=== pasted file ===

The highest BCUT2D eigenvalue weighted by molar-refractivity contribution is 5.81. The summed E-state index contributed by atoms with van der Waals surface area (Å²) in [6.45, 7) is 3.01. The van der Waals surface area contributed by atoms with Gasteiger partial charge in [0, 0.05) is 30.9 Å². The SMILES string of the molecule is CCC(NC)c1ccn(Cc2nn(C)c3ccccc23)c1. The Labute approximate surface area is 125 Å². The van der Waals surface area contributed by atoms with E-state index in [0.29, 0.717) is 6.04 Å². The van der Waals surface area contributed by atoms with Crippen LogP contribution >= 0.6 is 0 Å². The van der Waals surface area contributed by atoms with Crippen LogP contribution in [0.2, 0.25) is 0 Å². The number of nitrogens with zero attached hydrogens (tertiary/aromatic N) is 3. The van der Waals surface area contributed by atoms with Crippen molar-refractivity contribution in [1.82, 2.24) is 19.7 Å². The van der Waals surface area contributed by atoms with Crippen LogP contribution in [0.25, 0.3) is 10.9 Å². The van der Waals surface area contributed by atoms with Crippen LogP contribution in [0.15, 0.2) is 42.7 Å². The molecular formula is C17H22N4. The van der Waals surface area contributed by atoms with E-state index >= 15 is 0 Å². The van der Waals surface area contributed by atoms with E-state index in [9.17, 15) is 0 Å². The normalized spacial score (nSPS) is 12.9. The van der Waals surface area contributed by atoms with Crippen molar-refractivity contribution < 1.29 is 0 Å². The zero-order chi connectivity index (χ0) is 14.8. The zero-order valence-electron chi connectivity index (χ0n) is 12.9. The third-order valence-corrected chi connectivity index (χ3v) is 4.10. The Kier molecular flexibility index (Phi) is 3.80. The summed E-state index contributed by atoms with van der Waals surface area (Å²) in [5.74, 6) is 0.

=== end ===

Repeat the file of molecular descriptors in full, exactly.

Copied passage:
The highest BCUT2D eigenvalue weighted by molar-refractivity contribution is 5.81. The summed E-state index contributed by atoms with van der Waals surface area (Å²) in [6.45, 7) is 3.01. The van der Waals surface area contributed by atoms with Gasteiger partial charge in [0, 0.05) is 30.9 Å². The SMILES string of the molecule is CCC(NC)c1ccn(Cc2nn(C)c3ccccc23)c1. The Labute approximate surface area is 125 Å². The van der Waals surface area contributed by atoms with E-state index in [0.29, 0.717) is 6.04 Å². The van der Waals surface area contributed by atoms with Crippen LogP contribution >= 0.6 is 0 Å². The van der Waals surface area contributed by atoms with Crippen LogP contribution in [0.2, 0.25) is 0 Å². The number of nitrogens with zero attached hydrogens (tertiary/aromatic N) is 3. The van der Waals surface area contributed by atoms with Crippen molar-refractivity contribution in [1.82, 2.24) is 19.7 Å². The van der Waals surface area contributed by atoms with Crippen LogP contribution in [0.25, 0.3) is 10.9 Å². The van der Waals surface area contributed by atoms with Crippen LogP contribution in [0.15, 0.2) is 42.7 Å². The molecular formula is C17H22N4. The van der Waals surface area contributed by atoms with E-state index >= 15 is 0 Å². The van der Waals surface area contributed by atoms with E-state index in [9.17, 15) is 0 Å². The normalized spacial score (nSPS) is 12.9. The van der Waals surface area contributed by atoms with Crippen molar-refractivity contribution < 1.29 is 0 Å². The zero-order chi connectivity index (χ0) is 14.8. The zero-order valence-electron chi connectivity index (χ0n) is 12.9. The third-order valence-corrected chi connectivity index (χ3v) is 4.10. The Kier molecular flexibility index (Phi) is 3.80. The summed E-state index contributed by atoms with van der Waals surface area (Å²) in [5.74, 6) is 0.